Friday

26th Apr 2019

Spain's uncertain road to a new government

  • Rajoy: 'a responsibility and a mandate' to start coalition talks (Photo: María Dolores de Cospedal)

A day after Spain's elections produced no clear winner, the protagonists dug in their heels in a sign that coalition talks will be anything but easy.

The socialist party PSOE, which came in second, said on Monday (21 December) it would vote against a government that has outgoing prime minister Mariano Rajoy at its head.

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Rajoy's centre-right Partido Popular (PP) came out of Sunday's elections as the largest party, but lost 63 seats in the 350-seat lower house of parliament.

Rajoy told journalists his party “believes it has a responsibility and a mandate to start a dialogue and explore the viability of a stable government that can offer the necessary certainty inside and outside Spain”.

PSOE also lost seats, 20 of them. Most of them were lost to their competitor on the left, anti-austerity party Podemos, whose leader said the outcome was a sign that voters were tired of the two establishment parties taking turns in governing.

“I am worried that the PSOE might want a grand alliance with the PP,” said Pablo Iglesias, a former member of the European Parliament. Podemos won 69 seats.

Another newcomer, centre-right Ciudadadanos, said it would not vote against Rajoy as new PM. Its leader, Albert Rivera, said that if the socialists tried to form a left-wing government with Podemos and small parties, it would be “the worst thing the PSOE has done in the last 30 years”.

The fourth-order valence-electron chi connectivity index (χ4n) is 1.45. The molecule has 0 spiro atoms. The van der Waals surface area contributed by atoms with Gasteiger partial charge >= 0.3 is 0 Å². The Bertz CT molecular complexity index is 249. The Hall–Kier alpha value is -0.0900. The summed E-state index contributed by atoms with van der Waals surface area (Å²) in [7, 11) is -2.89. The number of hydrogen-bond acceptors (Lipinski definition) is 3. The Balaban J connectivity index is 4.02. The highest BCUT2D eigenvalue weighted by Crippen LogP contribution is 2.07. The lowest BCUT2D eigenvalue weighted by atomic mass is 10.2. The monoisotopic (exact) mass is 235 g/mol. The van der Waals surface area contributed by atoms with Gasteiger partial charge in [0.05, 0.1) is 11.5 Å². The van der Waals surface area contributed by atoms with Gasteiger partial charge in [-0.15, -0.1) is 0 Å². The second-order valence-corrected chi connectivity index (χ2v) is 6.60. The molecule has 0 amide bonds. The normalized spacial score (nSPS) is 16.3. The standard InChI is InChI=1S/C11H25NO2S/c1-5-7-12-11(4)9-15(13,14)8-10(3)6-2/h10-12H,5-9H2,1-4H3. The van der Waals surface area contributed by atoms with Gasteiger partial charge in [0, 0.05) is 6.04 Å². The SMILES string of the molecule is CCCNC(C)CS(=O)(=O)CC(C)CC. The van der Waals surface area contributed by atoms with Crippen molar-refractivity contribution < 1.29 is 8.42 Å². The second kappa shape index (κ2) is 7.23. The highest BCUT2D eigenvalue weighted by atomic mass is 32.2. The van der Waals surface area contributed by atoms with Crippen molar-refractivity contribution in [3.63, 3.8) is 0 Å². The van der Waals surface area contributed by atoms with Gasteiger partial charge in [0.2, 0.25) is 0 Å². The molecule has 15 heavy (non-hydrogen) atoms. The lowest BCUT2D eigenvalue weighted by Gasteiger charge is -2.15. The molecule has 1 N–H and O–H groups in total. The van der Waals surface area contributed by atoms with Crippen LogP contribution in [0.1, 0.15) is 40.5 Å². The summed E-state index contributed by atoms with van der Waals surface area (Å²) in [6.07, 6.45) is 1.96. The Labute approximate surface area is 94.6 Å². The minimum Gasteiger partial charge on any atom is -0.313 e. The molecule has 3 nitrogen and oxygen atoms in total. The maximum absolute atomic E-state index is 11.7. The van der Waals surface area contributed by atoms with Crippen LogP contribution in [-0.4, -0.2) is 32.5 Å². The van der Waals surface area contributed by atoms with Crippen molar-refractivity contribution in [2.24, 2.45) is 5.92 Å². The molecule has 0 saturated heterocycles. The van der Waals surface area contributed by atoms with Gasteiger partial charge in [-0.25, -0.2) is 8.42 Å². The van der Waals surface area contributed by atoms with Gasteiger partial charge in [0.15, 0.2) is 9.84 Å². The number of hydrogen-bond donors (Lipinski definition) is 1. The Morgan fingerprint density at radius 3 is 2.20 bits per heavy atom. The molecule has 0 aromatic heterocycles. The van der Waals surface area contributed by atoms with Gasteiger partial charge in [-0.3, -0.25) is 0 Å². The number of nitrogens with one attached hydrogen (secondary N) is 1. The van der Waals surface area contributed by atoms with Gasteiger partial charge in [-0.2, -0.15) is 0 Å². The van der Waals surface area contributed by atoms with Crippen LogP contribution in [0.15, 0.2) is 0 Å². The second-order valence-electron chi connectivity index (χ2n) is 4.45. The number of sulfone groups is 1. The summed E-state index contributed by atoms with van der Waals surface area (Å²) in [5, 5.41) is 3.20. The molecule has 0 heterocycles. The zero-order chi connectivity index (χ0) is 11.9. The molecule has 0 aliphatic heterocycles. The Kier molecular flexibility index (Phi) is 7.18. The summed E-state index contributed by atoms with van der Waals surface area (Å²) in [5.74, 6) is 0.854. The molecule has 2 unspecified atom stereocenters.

Rivera's deputy Jose Manuel Villegas said the “two ancient parties” - PP and PSOE – “won't have power anymore”.

Procedurally, this is what happens next:

King Felipe VI will hold discussions with all parties, and by 13 January 2016 propose a candidate for prime minister.

That day, the new parliamentarians are sworn in. The PM candidate will need to be approved in a vote of confidence – the one in which the socialists have said they will vote against Rajoy.

If the nominee receives no absolute majority, a second vote is held 48 hours later. This time, the candidate will have to receive more Yes votes than No votes. According to newspaper El Pais, there has always been a PM after the second vote.

The daily also noted that the king's role will be larger than usual, as he will act as a mediator.

If the PM-hopeful fails to win the second vote, new elections will have to be held within two months.

Meanwhile in Spain and elsewhere, media reported the effect of the election on the financial markets.

The Ibex 35 index dropped by 3.6 percent on Monday.

However, such a market reaction was to be expected. El Pais noted that even when a party won with a clear majority, the Spanish index dropped by similar, or even larger, figures.

Spain ends two-party system, coalition talks ahead

Rajoy's centre-right PP came out of the election as largest party, but faces a difficult search for coalition partners. Anti-austerity newcomer Podemos bursts onto political scene.

Analysis

Who will govern in Spain?

If Spain's main parties are not be able to create a strong coalition and elect a stable government there is no other solution than to call a new election by mid-March.

EU to warn Spain on political deadlock

'The difficulties of forming a government could slow down the agenda of reforms,' the Commission says in draft document, as coalition talks inch forward.

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